Rock music was a broad genre of popular music that originated as "rock and roll" in the United States in the late 1940s and early 1950s, developing into a range of different styles in the mid-1960s and later, particularly in the United States and the United Kingdom.[page needed] It has its roots in 1940s and 1950s rock and roll, a style that drew directly from the blues and rhythm and blues genres of African-American music and from country music. Rock music also drew strongly from a number of other genres such as electric blues and folk, and incorporated influences from jazz, classical, and other musical styles. For instrumentation, rock has centered on the electric guitar, usually as part of a rock group with electric bass, drums, and one or more singers. Usually, rock is song-based music with a 4 4 time signature using a verse–chorus form, but the genre has become extremely diverse. Like pop music, lyrics often stress romantic love but also address a wide variety of other themes that are frequently social or political.
From the 1990s, alternative rock began to dominate rock music and break into the mainstream in the form of grunge, Britpop, and indie rock. Further fusion subgenres have since emerged, including pop punk, electronic rock, rap rock, and rap metal, as well as conscious attempts to revisit rock's history, including the garage rock/post-punk and techno-pop revivals in the early 2000s. The late 2000s and 2010s saw a slow decline in rock music's mainstream popularity and cultural relevancy, with hip hop surpassing it as the most popular genre in the United States.
Rock music has also embodied and served as the vehicle for cultural and social movements, leading to major subcultures including mods and rockers in the United Kingdom and the hippie counterculture that spread out from San Francisco in the US in the 1960s. Similarly, 1970s punk culture spawned the goth, punk, and emo subcultures. Inheriting the folk tradition of the protest song, rock music has been associated with political activism as well as changes in social attitudes to race, sex, and drug use, and is often seen as an expression of youth revolt against adult consumerism and conformity. At the same time, it has been commercially highly successful, leading to charges of selling out. (Full article...)
The Ramones were an American punk rock band that formed in the New York City neighborhood of Forest Hills, Queens, in 1974. They are often cited as the first true punk rock group. Despite achieving only limited commercial success initially, the band was highly influential in the United States, Argentina, Brazil and most of South America, as well as Europe, including the United Kingdom, the Netherlands, Germany, Sweden and Belgium.
All of the band members adopted pseudonyms ending with the surname "Ramone", although none of them were biologically related; they were inspired by Paul McCartney of the Beatles, who would check into hotels as "Paul Ramon". The Ramones performed 2,263 concerts, touring virtually nonstop for 22 years. In 1996, after a tour with the Lollapalooza music festival, they played a farewell concert in Los Angeles and disbanded. By 2014, all four of the band's original members had died – lead singer Joey Ramone (1951–2001), bassist Dee Dee Ramone (1951–2002), guitarist Johnny Ramone (1948–2004) and drummer Tommy Ramone (1949–2014). The remaining surviving members of the Ramones—bassist C. J. Ramone (who replaced Dee Dee in 1989 and stayed with the band until its dissolution) and drummers Marky Ramone, Richie Ramone and Elvis Ramone—are still musically active.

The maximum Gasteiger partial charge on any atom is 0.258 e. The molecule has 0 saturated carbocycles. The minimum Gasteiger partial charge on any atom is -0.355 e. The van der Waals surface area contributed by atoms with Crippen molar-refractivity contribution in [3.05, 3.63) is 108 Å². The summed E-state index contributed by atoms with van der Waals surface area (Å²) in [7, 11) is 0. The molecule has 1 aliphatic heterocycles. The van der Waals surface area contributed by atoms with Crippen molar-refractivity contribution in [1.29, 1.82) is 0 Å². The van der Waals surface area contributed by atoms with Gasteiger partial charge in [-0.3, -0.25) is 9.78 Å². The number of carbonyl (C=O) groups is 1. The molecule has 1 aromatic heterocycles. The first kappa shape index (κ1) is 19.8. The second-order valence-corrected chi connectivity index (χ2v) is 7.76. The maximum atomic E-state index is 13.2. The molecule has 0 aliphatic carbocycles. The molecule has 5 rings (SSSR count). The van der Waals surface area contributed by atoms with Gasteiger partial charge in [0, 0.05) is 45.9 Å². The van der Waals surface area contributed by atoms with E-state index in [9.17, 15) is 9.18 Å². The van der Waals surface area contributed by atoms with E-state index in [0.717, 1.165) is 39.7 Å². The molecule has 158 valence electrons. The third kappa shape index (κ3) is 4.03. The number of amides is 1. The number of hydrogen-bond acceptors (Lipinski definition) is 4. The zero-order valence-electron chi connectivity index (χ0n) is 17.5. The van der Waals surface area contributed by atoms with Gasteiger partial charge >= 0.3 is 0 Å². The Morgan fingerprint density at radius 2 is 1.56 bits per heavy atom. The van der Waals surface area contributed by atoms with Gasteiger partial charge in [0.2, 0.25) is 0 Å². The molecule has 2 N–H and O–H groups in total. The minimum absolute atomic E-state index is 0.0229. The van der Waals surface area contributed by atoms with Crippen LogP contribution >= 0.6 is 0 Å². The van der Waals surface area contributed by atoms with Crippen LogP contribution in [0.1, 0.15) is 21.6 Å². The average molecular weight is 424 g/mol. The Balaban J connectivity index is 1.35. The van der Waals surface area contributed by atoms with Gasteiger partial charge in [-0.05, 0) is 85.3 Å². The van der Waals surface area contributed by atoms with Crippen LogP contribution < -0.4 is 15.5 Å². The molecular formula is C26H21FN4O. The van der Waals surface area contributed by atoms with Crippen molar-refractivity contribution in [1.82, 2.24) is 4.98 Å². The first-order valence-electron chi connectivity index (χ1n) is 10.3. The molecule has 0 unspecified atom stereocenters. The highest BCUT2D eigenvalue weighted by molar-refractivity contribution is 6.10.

Sir Michael Philip Jagger (born 26 July 1943) is an English singer, songwriter, actor, and film producer who has gained worldwide fame as the lead singer and one of the founder members of the Rolling Stones. Jagger's career has spanned over six decades, and he has been described as "one of the most popular and influential frontmen in the history of rock & roll". His distinctive voice and energetic live performances, along with Keith Richards' guitar style, have been the trademark of the Rolling Stones throughout the band's career. Jagger gained press notoriety for his romantic involvements and was often portrayed as a countercultural figure.
Jagger was born and grew up in Dartford, Kent. He studied at the London School of Economics before abandoning his studies to join the Rolling Stones. Jagger has written most of the Rolling Stones' songs together with Richards, and they continue to collaborate musically. In the late 1960s, Jagger starred in the films Performance (1970) and Ned Kelly (1970) to a mixed reception. He began a solo career in 1985, releasing his first album, She's the Boss, and joined the electric supergroupSuperHeavy in 2009. Relationships with the Stones' members, particularly Richards, deteriorated during the 1980s, but Jagger has always found more success with the band than with his solo and side projects.
In 1989, Jagger was inducted into the Rock and Roll Hall of Fame, and in 2004 into the UK Music Hall of Fame with the Rolling Stones. As a member of the Rolling Stones, and as a solo artist, he reached number one on the UK and US singles charts with 13 singles, the top 10 with 32 singles and the top 40 with 70 singles. In 2003, he was knighted for his services to popular music.
Jagger has been married (and divorced) once, and has also had several other relationships. He has eight children with five women. He also has five grandchildren and became a great-grandfather in 2014, when his granddaughter Assisi gave birth to a daughter. Jagger's net worth has been estimated at $360 million. (Full article...)
Industrial metal developed in the late 1980s, as industrial and metal began to fuse into a common genre. Industrial metal did well in the early 1990s, particularly in North America, with the success of groups such as Nine Inch Nails. The industrial metal movement began to fade in the latter half of the 1990s. (Full article...)